A prominent American realist and printmaker, Edward Hopper became well known for his oil paintings of urban and rural scenes of modern American life. I like to think of him as an early Norman Rockwell, and it could be that Rockwell was inspired by Hopper, as many artists have been. He loved nautical scenes as well as landscapes and nature scenes, but I think some of his most famous, iconic works of typical American life in the early years of the 20th century.
In general it can be said that a nation's art is greatest when it most reflects the character of its people.— Edward Hopper
Hopper was born in New York, to a middle-class family of mostly Dutch ancestry, in a strict Baptist home. Today his boyhood home is listed on the National Register of Historic Places and serves as a nonprofit community cultural center featuring many things such as lectures, performances, and special events. Hopper’s parents encouraged his art and supplied him with materials and instruction. He began his formal art studies with a correspondence course in 1899 and later transferred to the New York School of Art and Design. Sketching from live nude models was somewhat of a challenge and a shock to the conservatively raised young man.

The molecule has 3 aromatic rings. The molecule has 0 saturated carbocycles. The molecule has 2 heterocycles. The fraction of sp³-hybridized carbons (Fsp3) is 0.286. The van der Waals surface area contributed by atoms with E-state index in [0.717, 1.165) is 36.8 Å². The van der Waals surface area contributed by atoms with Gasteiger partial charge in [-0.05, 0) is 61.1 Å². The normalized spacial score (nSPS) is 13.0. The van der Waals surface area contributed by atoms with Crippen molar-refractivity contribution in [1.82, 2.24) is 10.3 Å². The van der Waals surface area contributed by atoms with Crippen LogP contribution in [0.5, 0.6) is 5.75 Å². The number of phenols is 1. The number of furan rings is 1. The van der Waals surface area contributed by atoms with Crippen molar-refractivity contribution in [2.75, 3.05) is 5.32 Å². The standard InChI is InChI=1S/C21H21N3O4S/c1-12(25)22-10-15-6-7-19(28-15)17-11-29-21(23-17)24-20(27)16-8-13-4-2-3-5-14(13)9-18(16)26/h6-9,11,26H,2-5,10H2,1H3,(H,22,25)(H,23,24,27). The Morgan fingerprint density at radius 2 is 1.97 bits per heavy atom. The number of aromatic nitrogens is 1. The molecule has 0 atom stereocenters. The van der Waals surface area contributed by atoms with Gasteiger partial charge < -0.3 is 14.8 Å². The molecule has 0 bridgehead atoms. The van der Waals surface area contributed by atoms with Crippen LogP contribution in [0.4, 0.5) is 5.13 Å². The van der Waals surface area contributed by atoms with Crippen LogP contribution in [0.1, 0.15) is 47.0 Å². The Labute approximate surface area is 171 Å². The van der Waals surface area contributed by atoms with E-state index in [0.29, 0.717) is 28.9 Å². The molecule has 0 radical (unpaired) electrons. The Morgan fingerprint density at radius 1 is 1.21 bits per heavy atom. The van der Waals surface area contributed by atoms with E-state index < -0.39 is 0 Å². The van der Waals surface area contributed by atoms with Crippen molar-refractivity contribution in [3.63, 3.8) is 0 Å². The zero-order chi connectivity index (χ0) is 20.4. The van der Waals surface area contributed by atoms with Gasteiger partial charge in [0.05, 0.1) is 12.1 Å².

Influential Instructor, Robert Henri
The instructor that most influenced him, Robert Henri, encouraged his students to “make a stir in the world,” and that it “isn’t the subject that counts but what you feel about it.” These are things you can see in Hopper’s later paintings. He eventually landed a job doing part-time advertising and cover designs for trade magazines, but he detested illustration. Many artists feel that illustration is prostituting your talents for the sake of income. Unlike many of his contemporaries who were doing abstract cubist experiments, Hopper loved realist art. He struggled relentlessly defining his style and returning to illustration to pay the bills. Like most of us, to freelance, he had to knock on doors and solicit for projects at magazine and agency offices.
No amount of skillful invention can replace the essential element of imagination.— Edward Hopper
One Sale... Then Nothing
In 1913, he sold his first painting called Sailing, which was a painting he painted over an earlier self-portrait. To make new art, we often have to sacrifice the old. Like most of us, he hoped that his first sale would lead to more but that was not to be for some time. In 1914, he received a commission to make movie posters and handle publicity for a movie company. He loved the cinema and for a time this was a good fit. He spent his spare time working on his etchings; scenes of New York and Paris life.